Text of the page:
Consultation: Substantiating cryptocurrency taxation events
CLOSED: This discussion has concluded.
|Table of contents for Consultation: Substantiating cryptocurrency taxation events|
|Exchanging one cryptocurrency for another cryptocurrency|
|Substantiating cryptocurrency taxation events - feedback form|
OverviewWe published public advice regarding the income tax treatment of Bitcoin, and other cryptocurrency that has the same characteristics as Bitcoin, in a series of taxation determinations in 2014. Since that time, in response to questions being asked by the community, we have made minor changes to our web guidance about the taxation treatment of cryptocurrency.
Over the last 12 months, there has been increased interest in cryptocurrency in Australia and, on 13 March 2018, we updated our web guidance Tax treatment of cryptocurrencies to address some of the common enquiries in relation to cryptocurrency transactions. Any reference to 'cryptocurrency' in this consultation refers to Bitcoin, or other crypto or digital currencies that have the same characteristics as Bitcoin.
The purpose of this consultation is to seek feedback on practical compliance issues arising from complying with taxation obligations in relation to cryptocurrency transactions. In particular, we are interested in any practical issues that may impact on taxpayers’ abilities to calculate and substantial any capital gains and losses for capital gains tax (CGT) purposes.
Your feedback may also be taken into account when developing further advice and guidance products in relation to the taxation of cryptocurrency.
This consultation is limited to the following issues:
- record-keeping as it relates to cryptocurrency transactions, and
- exchanging one cryptocurrency for another cryptocurrency.
Feedback on these topics can be submitted through our confidential feedback form.
Record keepingThe CGT record-keeping rules require you to keep records of whatever can reasonably be expected to be relevant to working out whether you have made a capital gain or loss from a CGT event.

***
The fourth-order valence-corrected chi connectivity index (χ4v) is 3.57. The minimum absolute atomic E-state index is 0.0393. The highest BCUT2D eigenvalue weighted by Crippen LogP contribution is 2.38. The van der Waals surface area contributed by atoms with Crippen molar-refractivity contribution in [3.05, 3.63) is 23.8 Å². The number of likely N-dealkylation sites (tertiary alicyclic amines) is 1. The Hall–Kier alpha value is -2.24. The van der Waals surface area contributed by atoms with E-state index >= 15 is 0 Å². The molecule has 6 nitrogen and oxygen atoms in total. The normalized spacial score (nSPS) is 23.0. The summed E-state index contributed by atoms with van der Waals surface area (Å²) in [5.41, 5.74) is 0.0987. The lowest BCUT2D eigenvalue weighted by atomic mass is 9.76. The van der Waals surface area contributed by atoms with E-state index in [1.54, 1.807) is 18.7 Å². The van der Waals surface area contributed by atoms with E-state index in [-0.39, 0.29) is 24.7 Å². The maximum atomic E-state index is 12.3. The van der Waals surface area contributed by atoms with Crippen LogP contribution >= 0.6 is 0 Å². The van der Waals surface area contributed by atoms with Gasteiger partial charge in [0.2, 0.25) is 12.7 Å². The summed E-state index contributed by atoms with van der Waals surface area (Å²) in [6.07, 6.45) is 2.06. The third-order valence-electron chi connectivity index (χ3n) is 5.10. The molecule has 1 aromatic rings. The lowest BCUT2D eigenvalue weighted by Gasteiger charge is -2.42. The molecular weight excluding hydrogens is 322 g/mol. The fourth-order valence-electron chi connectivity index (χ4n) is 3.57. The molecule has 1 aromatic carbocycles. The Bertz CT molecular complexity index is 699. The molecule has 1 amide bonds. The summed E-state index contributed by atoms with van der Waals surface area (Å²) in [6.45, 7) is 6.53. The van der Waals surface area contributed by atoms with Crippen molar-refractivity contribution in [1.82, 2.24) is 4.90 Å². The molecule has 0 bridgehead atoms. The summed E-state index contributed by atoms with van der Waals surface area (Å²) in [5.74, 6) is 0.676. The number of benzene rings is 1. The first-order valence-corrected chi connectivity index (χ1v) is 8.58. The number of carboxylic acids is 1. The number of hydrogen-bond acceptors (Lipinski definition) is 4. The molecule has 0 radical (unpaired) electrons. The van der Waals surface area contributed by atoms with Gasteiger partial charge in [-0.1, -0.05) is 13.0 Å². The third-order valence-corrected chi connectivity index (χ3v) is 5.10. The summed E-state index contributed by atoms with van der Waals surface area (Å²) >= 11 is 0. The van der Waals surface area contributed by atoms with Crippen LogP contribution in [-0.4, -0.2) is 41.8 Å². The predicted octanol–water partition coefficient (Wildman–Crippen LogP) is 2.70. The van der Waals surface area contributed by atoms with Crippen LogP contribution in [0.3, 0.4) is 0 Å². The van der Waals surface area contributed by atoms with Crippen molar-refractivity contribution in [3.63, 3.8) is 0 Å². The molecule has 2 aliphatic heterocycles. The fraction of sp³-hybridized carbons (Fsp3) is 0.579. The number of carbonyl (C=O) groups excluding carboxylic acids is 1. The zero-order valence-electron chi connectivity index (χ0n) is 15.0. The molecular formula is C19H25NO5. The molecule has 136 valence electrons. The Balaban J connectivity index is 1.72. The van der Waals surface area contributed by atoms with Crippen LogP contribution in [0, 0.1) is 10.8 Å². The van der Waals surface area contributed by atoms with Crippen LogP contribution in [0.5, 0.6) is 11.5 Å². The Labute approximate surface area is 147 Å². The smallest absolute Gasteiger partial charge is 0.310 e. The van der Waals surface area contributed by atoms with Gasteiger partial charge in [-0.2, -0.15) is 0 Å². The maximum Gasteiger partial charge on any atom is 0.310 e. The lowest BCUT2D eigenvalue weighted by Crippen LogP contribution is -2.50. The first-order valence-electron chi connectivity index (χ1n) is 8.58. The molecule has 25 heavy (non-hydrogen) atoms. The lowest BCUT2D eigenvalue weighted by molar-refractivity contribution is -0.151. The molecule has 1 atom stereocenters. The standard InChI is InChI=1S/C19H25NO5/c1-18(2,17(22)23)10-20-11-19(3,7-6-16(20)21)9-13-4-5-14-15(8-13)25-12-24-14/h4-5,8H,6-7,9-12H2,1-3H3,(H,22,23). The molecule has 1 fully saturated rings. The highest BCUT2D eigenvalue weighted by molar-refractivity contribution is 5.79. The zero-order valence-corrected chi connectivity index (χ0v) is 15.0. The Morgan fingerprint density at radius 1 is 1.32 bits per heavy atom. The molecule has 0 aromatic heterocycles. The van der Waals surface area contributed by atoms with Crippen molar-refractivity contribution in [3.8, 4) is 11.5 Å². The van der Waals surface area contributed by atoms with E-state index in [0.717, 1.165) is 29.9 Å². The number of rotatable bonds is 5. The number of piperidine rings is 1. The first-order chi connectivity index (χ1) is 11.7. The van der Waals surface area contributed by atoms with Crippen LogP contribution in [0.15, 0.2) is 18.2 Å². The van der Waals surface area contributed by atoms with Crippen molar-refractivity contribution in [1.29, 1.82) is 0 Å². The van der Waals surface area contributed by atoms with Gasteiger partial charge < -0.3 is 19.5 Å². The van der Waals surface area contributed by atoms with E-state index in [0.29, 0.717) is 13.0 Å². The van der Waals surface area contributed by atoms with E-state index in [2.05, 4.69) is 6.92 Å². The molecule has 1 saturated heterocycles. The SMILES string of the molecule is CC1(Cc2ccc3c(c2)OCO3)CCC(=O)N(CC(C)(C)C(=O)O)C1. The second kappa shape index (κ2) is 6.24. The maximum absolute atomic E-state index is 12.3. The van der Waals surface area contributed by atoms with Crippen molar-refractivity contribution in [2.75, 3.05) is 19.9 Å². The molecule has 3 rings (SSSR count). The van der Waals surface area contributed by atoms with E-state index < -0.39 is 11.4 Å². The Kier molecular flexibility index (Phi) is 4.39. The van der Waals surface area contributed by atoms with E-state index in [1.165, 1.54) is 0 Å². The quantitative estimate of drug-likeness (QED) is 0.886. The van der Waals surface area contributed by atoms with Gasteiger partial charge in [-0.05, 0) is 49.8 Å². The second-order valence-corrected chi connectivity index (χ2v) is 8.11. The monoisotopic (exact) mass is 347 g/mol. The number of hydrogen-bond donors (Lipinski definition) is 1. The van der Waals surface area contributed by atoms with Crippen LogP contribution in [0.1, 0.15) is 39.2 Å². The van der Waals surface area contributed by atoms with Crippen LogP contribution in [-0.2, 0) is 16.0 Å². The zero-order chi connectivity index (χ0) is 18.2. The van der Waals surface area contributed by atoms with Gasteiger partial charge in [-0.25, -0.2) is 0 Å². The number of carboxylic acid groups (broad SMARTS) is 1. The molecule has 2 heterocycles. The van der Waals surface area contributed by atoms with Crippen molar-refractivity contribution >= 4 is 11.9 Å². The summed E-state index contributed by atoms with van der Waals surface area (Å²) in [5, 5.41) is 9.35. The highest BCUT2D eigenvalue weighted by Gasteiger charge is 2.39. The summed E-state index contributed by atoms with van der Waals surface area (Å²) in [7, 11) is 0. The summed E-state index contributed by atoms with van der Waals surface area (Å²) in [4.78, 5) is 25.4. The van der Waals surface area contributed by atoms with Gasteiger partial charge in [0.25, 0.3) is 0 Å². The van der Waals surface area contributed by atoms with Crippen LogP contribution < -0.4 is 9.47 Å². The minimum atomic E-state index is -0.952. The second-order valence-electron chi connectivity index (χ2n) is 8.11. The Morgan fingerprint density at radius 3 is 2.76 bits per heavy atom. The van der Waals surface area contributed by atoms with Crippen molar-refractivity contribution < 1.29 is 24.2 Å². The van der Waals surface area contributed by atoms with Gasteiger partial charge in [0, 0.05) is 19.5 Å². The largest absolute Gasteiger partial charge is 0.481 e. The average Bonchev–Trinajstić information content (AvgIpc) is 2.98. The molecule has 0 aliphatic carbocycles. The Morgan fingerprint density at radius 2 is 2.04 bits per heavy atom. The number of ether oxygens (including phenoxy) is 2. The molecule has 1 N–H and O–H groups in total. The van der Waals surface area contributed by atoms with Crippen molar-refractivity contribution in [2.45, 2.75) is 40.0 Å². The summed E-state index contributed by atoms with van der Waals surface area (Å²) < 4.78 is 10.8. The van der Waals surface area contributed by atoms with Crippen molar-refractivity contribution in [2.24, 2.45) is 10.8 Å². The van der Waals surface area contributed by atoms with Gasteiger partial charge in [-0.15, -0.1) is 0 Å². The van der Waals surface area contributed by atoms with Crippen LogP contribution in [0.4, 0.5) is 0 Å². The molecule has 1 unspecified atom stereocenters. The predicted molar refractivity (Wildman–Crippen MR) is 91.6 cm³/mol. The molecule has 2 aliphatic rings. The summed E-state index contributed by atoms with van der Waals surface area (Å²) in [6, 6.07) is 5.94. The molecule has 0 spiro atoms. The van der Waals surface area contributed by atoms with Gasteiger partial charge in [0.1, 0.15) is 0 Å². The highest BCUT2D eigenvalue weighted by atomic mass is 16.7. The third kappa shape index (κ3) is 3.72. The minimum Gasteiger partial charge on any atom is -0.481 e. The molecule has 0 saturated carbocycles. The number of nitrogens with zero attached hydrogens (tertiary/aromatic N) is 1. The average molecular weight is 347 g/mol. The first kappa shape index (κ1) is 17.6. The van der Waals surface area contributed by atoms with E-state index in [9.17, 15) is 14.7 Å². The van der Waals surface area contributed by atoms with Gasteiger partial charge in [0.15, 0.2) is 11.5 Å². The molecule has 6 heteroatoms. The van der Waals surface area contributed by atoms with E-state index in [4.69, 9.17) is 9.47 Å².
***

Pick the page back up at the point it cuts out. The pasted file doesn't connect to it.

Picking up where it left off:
You need to keep the following records in relation to your cryptocurrency transactions:
- the date of the transactions
- the value of the cryptocurrency in Australian dollars at the time of the transaction (which can be taken from a reputable online exchange)
- what the transaction was for and who the other party was (even if it’s just their cryptocurrency address).
Questions for consultation
- Are there any practical issues that arise in relation to the CGT record-keeping rules, so far as cryptocurrency transactions are concerned?
- Are there any specific factors that you think we should take into account when developing further public advice and guidance about CGT record-keeping for cryptocurrency?
Exchanging one cryptocurrency for another cryptocurrencyWhere you exchange one cryptocurrency for another cryptocurrency, you dispose of one CGT asset and acquire another CGT asset. Where you receive property instead of cash as part of a transaction, you are usually taken to have received the market value in Australian dollars of the property received.
You must compare the CGT cost base of the cryptocurrency item disposed of with the market value of the new cryptocurrency item obtained for all exchange transactions.
Records need to be retained for each transaction, in accordance with the record keeping rules. This means that each item is separately accounted for and recorded when it is acquired and disposed of, with relevant Australian dollar values recorded.
It does not matter how many exchange transactions you undertake. You need to undertake this process for every transaction occurring during the income year.
Questions for consultation
- Are there any practical issues in relation to complying with the taxation obligations that arise for each cryptocurrency to cryptocurrency transaction?
- Are there any specific factors that you think we should take into account when developing further public advice and guidance about cryptocurrency to cryptocurrency transactions?